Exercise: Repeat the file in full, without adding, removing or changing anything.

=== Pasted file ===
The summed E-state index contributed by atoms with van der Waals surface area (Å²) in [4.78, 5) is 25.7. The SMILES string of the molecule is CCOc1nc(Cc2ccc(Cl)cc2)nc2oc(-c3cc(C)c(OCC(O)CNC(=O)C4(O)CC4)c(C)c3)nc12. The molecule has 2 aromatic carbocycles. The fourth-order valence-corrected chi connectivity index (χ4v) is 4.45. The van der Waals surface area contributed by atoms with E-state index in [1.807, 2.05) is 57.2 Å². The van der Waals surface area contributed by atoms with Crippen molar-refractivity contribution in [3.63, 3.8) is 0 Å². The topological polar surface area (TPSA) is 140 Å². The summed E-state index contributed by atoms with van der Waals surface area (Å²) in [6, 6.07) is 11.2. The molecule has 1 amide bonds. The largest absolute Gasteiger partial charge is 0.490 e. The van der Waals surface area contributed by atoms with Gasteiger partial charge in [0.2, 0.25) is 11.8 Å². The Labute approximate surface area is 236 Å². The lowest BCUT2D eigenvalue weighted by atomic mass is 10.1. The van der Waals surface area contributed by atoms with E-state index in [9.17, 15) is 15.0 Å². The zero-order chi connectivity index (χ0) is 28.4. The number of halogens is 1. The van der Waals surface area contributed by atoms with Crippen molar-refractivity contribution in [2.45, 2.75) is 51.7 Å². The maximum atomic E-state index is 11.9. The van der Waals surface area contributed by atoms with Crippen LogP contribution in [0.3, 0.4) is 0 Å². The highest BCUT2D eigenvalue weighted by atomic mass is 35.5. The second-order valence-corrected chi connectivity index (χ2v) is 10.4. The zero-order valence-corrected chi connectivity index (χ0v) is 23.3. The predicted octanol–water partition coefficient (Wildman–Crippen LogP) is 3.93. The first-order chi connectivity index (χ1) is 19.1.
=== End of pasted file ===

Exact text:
The summed E-state index contributed by atoms with van der Waals surface area (Å²) in [4.78, 5) is 25.7. The SMILES string of the molecule is CCOc1nc(Cc2ccc(Cl)cc2)nc2oc(-c3cc(C)c(OCC(O)CNC(=O)C4(O)CC4)c(C)c3)nc12. The molecule has 2 aromatic carbocycles. The fourth-order valence-corrected chi connectivity index (χ4v) is 4.45. The van der Waals surface area contributed by atoms with E-state index in [1.807, 2.05) is 57.2 Å². The van der Waals surface area contributed by atoms with Crippen molar-refractivity contribution in [3.63, 3.8) is 0 Å². The topological polar surface area (TPSA) is 140 Å². The summed E-state index contributed by atoms with van der Waals surface area (Å²) in [6, 6.07) is 11.2. The molecule has 1 amide bonds. The largest absolute Gasteiger partial charge is 0.490 e. The van der Waals surface area contributed by atoms with Gasteiger partial charge in [0.2, 0.25) is 11.8 Å². The Labute approximate surface area is 236 Å². The lowest BCUT2D eigenvalue weighted by atomic mass is 10.1. The van der Waals surface area contributed by atoms with E-state index in [9.17, 15) is 15.0 Å². The zero-order chi connectivity index (χ0) is 28.4. The number of halogens is 1. The van der Waals surface area contributed by atoms with Crippen molar-refractivity contribution in [2.45, 2.75) is 51.7 Å². The maximum atomic E-state index is 11.9. The van der Waals surface area contributed by atoms with Crippen LogP contribution in [0.3, 0.4) is 0 Å². The highest BCUT2D eigenvalue weighted by atomic mass is 35.5. The second-order valence-corrected chi connectivity index (χ2v) is 10.4. The zero-order valence-corrected chi connectivity index (χ0v) is 23.3. The predicted octanol–water partition coefficient (Wildman–Crippen LogP) is 3.93. The first-order chi connectivity index (χ1) is 19.1.